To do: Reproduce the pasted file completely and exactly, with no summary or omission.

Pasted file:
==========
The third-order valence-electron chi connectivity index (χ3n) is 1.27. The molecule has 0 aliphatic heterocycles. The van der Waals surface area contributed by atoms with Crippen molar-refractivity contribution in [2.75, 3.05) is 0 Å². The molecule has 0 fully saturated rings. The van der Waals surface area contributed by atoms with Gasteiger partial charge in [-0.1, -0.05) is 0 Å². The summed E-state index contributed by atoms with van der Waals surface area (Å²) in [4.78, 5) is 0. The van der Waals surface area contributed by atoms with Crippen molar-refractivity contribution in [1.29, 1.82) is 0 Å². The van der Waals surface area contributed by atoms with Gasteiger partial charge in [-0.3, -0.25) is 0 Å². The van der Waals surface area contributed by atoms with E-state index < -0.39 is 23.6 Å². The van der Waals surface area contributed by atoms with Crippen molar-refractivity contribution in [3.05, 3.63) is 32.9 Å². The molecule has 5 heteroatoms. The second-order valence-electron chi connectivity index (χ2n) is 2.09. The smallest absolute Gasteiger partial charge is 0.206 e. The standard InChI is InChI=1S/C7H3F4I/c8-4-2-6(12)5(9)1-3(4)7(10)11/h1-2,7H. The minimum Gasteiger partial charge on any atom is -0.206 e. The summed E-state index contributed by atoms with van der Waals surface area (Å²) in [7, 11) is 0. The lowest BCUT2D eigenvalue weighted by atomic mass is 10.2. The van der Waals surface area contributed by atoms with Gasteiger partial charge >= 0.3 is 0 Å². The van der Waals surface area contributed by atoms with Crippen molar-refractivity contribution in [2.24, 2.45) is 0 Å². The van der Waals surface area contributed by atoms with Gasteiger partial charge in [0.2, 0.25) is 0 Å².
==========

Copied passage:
The third-order valence-electron chi connectivity index (χ3n) is 1.27. The molecule has 0 aliphatic heterocycles. The van der Waals surface area contributed by atoms with Crippen molar-refractivity contribution in [2.75, 3.05) is 0 Å². The molecule has 0 fully saturated rings. The van der Waals surface area contributed by atoms with Gasteiger partial charge in [-0.1, -0.05) is 0 Å². The summed E-state index contributed by atoms with van der Waals surface area (Å²) in [4.78, 5) is 0. The van der Waals surface area contributed by atoms with Crippen molar-refractivity contribution in [1.29, 1.82) is 0 Å². The van der Waals surface area contributed by atoms with Gasteiger partial charge in [-0.3, -0.25) is 0 Å². The van der Waals surface area contributed by atoms with E-state index < -0.39 is 23.6 Å². The van der Waals surface area contributed by atoms with Crippen molar-refractivity contribution in [3.05, 3.63) is 32.9 Å². The molecule has 5 heteroatoms. The second-order valence-electron chi connectivity index (χ2n) is 2.09. The smallest absolute Gasteiger partial charge is 0.206 e. The standard InChI is InChI=1S/C7H3F4I/c8-4-2-6(12)5(9)1-3(4)7(10)11/h1-2,7H. The minimum Gasteiger partial charge on any atom is -0.206 e. The summed E-state index contributed by atoms with van der Waals surface area (Å²) in [7, 11) is 0. The lowest BCUT2D eigenvalue weighted by atomic mass is 10.2. The van der Waals surface area contributed by atoms with Gasteiger partial charge >= 0.3 is 0 Å². The van der Waals surface area contributed by atoms with Crippen molar-refractivity contribution in [2.24, 2.45) is 0 Å². The van der Waals surface area contributed by atoms with Gasteiger partial charge in [0.2, 0.25) is 0 Å².